detour: to the land of moses

My people go to Egypt to visit one city: Cairo and see one thing: the Pyramids. it’s sad in reality, because Egypt has so much more to offer. The Pyramids, yes were amazing. But they did not blow me away. Instead, it was the Sinai Peninsula that left a lasting impression.

Situated between the Mediterranean and Red Seas the beach resorts of Sharm el-Sheikh, Dahab, Nuweiba and Taba are popular with divers around the world. Beaches are great, but they were not the reason for our visit to the peninsula. The Sinai is home to the biblical Mount Sinai (the one made famous by Moses and his tablets) and St. Catherine’s Monastery, which is considered to be the oldest working Christian monastery in the world.

The hike up Mount Sinai and the visit to the monastery had been high on my bucket list. My father had told me stories of his hike years before, the majesty of the mountain and the feeling of living and breathing ancient history- I was ready to experience it in the flesh.

Our journey started at the Taba Crossing, the border between Egpyt and Israel. Crossing was done early in the morning, and not so much in an organized fashion. Once across, our guide and security team (set up by the fabulous Keppy at Travel Udi) picked us up and we were on our way.

the drive through the sinai- out the car window

A hike up Moun Sinai starts early, or rather you could say, late. After a quick coffee, at around 2 AM the mountain beckons. There are many reasons for the early call time; in the summer months, the heat is brutal making a daytime hike ill advised. The main reason, however, is that the 2 AM departure is timed perfectly to observe the sunrise from the pinnacle.

The strenuous hike lasted about three hours as our local Bedouin guide Neta helped us traverse the wobbly terrainin the dark. For those not wanting to huff it and puff it, Bedouins offering the services of their camels can be bargained with at the trail entrance. Even is the camel option is chosen, the last 750 steps up uneven stairs must be done on one’s own. Along the way,  one or two Bedouin teahouses offer a warm beverage and a well deserved break.

Most visitors make it up the the summit a little before sunrise, offering them time steal a quick nap. Don’t sleep too long- the intense silence and spiritual history of the mountain is unparalleled. The sunrise across the parched rocky expanse is not to be missed. Once the light is out, take time to explore the small chapel dedicated to the Holy Trinity, constructed in 1934 on the ruins of an older 16th-century church.

st catherine’s sunrise

our Bedouin guide Neta, hike down the Sinai, Bedouin camps offering respite before the final ascent to the summit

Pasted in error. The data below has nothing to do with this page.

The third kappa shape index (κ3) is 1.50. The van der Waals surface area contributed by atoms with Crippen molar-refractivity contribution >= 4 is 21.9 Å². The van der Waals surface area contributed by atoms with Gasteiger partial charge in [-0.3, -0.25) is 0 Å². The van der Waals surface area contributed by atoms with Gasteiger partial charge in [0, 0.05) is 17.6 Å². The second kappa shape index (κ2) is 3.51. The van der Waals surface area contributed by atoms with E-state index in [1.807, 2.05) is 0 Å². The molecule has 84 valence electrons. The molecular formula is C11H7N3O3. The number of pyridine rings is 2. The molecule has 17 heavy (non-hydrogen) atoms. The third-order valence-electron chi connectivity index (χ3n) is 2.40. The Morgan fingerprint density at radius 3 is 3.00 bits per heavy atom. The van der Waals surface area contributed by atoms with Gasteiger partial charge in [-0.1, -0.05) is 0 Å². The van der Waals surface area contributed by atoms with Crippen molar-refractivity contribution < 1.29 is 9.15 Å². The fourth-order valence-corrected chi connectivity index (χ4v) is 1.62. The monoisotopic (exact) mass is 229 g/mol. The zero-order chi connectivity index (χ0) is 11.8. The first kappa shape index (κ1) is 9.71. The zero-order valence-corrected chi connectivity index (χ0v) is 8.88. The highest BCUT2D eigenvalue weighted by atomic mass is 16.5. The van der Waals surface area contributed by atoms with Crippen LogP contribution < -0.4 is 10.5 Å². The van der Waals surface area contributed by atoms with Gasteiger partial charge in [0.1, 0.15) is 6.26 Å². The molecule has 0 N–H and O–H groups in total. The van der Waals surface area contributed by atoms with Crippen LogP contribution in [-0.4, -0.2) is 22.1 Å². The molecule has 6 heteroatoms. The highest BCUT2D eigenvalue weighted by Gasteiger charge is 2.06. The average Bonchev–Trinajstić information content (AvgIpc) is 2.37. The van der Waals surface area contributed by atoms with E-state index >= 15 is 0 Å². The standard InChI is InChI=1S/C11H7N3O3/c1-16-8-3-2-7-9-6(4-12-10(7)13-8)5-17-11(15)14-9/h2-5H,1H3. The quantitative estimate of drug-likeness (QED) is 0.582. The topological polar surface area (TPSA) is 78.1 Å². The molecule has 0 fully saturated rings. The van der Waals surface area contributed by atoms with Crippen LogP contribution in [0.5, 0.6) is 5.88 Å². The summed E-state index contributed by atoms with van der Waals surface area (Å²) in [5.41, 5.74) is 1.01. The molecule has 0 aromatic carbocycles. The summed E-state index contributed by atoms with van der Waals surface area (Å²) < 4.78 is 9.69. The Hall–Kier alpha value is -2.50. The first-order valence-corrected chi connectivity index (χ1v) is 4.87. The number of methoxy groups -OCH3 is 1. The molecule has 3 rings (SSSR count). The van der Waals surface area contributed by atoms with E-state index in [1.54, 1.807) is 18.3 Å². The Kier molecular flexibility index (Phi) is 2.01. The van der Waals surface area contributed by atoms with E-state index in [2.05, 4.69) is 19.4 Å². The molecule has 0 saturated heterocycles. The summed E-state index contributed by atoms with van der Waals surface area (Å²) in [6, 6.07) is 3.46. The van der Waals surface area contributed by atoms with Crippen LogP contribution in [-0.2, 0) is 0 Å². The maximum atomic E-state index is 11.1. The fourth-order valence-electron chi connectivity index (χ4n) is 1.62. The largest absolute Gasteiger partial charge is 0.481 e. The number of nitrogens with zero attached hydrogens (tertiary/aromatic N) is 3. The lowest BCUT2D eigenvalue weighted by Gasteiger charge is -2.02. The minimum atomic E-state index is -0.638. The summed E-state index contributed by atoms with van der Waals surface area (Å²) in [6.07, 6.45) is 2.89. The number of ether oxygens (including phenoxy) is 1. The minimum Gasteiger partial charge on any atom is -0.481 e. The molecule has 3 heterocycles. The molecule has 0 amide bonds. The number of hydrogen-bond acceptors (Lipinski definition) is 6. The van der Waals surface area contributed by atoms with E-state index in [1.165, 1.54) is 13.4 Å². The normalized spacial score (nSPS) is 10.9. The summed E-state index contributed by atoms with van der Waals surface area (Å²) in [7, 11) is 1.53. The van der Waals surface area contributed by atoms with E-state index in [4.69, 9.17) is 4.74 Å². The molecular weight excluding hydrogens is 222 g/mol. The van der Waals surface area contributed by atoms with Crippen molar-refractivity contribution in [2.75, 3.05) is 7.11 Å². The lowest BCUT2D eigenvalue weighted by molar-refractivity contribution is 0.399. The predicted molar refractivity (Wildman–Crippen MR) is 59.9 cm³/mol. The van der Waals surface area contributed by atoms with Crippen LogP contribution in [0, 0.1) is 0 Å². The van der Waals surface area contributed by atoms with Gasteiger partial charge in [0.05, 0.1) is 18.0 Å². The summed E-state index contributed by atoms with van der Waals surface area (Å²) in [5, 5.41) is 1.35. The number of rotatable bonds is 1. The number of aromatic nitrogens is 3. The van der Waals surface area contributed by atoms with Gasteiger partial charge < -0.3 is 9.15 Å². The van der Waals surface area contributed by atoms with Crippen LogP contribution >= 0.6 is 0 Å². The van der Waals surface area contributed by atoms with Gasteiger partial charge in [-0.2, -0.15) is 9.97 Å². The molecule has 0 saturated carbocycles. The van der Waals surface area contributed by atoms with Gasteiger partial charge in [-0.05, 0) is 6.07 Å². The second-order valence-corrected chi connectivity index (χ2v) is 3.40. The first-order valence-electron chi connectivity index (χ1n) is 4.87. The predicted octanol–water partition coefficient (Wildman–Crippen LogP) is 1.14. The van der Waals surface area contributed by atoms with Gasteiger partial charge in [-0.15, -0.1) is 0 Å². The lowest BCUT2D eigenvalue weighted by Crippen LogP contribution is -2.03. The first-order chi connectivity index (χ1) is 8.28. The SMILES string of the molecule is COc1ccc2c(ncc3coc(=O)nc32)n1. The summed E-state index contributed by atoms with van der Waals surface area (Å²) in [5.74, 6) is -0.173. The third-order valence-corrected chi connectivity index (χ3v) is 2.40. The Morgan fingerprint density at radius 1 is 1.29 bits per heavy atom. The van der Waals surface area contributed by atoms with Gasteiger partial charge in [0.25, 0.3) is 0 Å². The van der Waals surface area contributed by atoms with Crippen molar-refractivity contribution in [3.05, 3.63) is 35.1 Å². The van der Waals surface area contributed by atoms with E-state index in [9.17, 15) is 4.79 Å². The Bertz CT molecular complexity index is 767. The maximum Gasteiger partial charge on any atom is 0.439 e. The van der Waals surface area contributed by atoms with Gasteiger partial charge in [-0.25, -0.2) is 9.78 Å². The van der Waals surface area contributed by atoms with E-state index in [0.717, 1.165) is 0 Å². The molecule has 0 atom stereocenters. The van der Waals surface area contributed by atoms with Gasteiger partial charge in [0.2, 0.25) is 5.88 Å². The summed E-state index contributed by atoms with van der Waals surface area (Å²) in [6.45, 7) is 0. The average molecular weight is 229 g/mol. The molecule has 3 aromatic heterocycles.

Maybe it was the help of daylight or the hunger that had set in (Natty and I had been up for hours at this point), but the trip down seemed to take half the time. There was no time for relaxation, however. Back to the hotel for a quick bite and shower, and we were on our way back out the door. At the mouth of a gorge at the foot of Mount Sinai in the city of Saint Catherine lies St. Catherine’s Monastery.

A UNESCO World Heritage Site, the monastery was founded by Emperor St. Justinian the Great in 527 AD. Today the building  preserves the second largest collection of early codices and manuscripts in the world, outnumbered only by the Vatican Library. Additionally, numerous irreplaceable works of art are protected within the structures walls: mosaics, the best collection of early icons in the world, many in encaustic, as well as liturgical objects, chalices and reliquaries. The historical grounds are also home to what is believed to be a direct descendant of THE Burning Bush. While touring the facilities, the Greek Orthodox monks who call the monastery home can be seen in their daily routines.

monastery, THE burning bush

For those wanting to visit the Sinai, the peninsula is most easily accessed through Taba border with Israel, Taba Airport and Sharm el-Sheikh’s airport. No special visa is needed ahead of time as as special 14-day Sinai permits are granted on arrival though only cover travel along the eastern Sinai coast, the mountain and the monastery. The safest way to get around the region is to coordinate transportation through your hotel. Avoid taxis at all costs, as their prices are high and they can sometimes be an unsafe way to travel in this area. Though the area is generally safe there have been security concerns as of late. It is best to take precautions and only travel with trusted guides.

Having a trusted guide with you during your stay in the Sinai will also come in handy when it comes to grub. Food choices here are sparse and the locals know where the best dining options are. Hotel options are equally as sparse. Luckily, most visits to the area include only an overnight or two. The Daniela Village St. Katherine and the Catherine Plaza Hotel are your best bets, but don’t expect anything by the way of modern luxury. Rooms at both start at around $50 per night for a single to $100 for a triple.

Though arrangements must be made ahead of time, a detour to the Sinai is highly recommended if you are in the area. The rugged desert landscape steeped in biblical history is unlike any other destination in the world.

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